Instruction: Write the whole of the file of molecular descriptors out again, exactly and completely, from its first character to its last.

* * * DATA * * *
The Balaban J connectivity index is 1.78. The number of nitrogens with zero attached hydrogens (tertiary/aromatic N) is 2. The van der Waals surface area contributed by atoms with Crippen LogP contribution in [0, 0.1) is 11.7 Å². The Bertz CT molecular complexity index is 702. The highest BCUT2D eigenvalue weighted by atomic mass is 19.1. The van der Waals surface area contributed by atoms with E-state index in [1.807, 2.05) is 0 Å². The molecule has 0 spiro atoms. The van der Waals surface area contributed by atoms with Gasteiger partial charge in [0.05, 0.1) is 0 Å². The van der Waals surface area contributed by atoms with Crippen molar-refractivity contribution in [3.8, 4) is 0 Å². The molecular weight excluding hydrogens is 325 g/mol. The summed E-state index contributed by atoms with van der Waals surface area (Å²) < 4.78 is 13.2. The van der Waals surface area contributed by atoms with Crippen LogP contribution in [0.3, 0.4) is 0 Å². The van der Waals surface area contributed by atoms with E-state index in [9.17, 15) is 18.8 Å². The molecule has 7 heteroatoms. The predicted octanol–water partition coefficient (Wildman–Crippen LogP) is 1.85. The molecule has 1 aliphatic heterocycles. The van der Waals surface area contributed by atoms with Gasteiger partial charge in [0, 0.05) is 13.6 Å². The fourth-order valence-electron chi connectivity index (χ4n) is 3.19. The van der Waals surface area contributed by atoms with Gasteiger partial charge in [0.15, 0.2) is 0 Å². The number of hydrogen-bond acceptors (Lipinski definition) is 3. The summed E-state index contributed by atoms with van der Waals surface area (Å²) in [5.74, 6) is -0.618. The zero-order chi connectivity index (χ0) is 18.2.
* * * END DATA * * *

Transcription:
The Balaban J connectivity index is 1.78. The number of nitrogens with zero attached hydrogens (tertiary/aromatic N) is 2. The van der Waals surface area contributed by atoms with Crippen LogP contribution in [0, 0.1) is 11.7 Å². The Bertz CT molecular complexity index is 702. The highest BCUT2D eigenvalue weighted by atomic mass is 19.1. The van der Waals surface area contributed by atoms with E-state index in [1.807, 2.05) is 0 Å². The molecule has 0 spiro atoms. The van der Waals surface area contributed by atoms with Gasteiger partial charge in [0.05, 0.1) is 0 Å². The van der Waals surface area contributed by atoms with Crippen molar-refractivity contribution in [3.8, 4) is 0 Å². The molecular weight excluding hydrogens is 325 g/mol. The summed E-state index contributed by atoms with van der Waals surface area (Å²) < 4.78 is 13.2. The van der Waals surface area contributed by atoms with Crippen LogP contribution in [0.3, 0.4) is 0 Å². The van der Waals surface area contributed by atoms with E-state index in [9.17, 15) is 18.8 Å². The molecule has 7 heteroatoms. The predicted octanol–water partition coefficient (Wildman–Crippen LogP) is 1.85. The molecule has 1 aliphatic heterocycles. The van der Waals surface area contributed by atoms with Gasteiger partial charge in [0, 0.05) is 13.6 Å². The fourth-order valence-electron chi connectivity index (χ4n) is 3.19. The van der Waals surface area contributed by atoms with Gasteiger partial charge in [0.15, 0.2) is 0 Å². The number of hydrogen-bond acceptors (Lipinski definition) is 3. The summed E-state index contributed by atoms with van der Waals surface area (Å²) in [5.74, 6) is -0.618. The zero-order chi connectivity index (χ0) is 18.2.